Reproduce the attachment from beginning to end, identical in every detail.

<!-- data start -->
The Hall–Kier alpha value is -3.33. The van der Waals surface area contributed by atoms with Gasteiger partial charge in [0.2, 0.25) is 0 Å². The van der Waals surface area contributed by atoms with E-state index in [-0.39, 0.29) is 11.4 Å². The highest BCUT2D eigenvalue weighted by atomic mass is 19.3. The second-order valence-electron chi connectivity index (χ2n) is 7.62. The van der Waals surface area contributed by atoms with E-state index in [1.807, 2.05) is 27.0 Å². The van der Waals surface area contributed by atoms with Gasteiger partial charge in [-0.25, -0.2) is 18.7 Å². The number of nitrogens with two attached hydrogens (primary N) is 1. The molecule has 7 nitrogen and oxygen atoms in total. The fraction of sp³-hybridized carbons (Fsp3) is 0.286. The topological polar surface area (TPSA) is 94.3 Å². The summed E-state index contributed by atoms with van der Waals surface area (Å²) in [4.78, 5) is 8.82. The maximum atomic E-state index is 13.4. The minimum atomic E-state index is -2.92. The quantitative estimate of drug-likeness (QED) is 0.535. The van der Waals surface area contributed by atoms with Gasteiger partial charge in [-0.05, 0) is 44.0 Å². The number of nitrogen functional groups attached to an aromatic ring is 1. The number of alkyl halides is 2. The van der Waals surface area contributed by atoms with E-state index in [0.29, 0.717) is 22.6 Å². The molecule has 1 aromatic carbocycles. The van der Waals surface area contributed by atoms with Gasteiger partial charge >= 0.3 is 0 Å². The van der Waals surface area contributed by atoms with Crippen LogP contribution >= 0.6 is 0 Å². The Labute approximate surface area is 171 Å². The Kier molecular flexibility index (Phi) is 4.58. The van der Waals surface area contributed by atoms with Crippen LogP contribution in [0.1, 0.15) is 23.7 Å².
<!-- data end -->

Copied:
The Hall–Kier alpha value is -3.33. The van der Waals surface area contributed by atoms with Gasteiger partial charge in [0.2, 0.25) is 0 Å². The van der Waals surface area contributed by atoms with E-state index in [-0.39, 0.29) is 11.4 Å². The highest BCUT2D eigenvalue weighted by atomic mass is 19.3. The second-order valence-electron chi connectivity index (χ2n) is 7.62. The van der Waals surface area contributed by atoms with E-state index in [1.807, 2.05) is 27.0 Å². The van der Waals surface area contributed by atoms with Gasteiger partial charge in [-0.25, -0.2) is 18.7 Å². The number of nitrogens with two attached hydrogens (primary N) is 1. The molecule has 7 nitrogen and oxygen atoms in total. The fraction of sp³-hybridized carbons (Fsp3) is 0.286. The topological polar surface area (TPSA) is 94.3 Å². The summed E-state index contributed by atoms with van der Waals surface area (Å²) in [4.78, 5) is 8.82. The maximum atomic E-state index is 13.4. The minimum atomic E-state index is -2.92. The quantitative estimate of drug-likeness (QED) is 0.535. The van der Waals surface area contributed by atoms with Gasteiger partial charge in [-0.05, 0) is 44.0 Å². The number of nitrogen functional groups attached to an aromatic ring is 1. The number of alkyl halides is 2. The van der Waals surface area contributed by atoms with E-state index in [0.29, 0.717) is 22.6 Å². The molecule has 1 aromatic carbocycles. The van der Waals surface area contributed by atoms with Gasteiger partial charge >= 0.3 is 0 Å². The van der Waals surface area contributed by atoms with Crippen LogP contribution >= 0.6 is 0 Å². The Labute approximate surface area is 171 Å². The Kier molecular flexibility index (Phi) is 4.58. The van der Waals surface area contributed by atoms with Crippen LogP contribution in [0.1, 0.15) is 23.7 Å².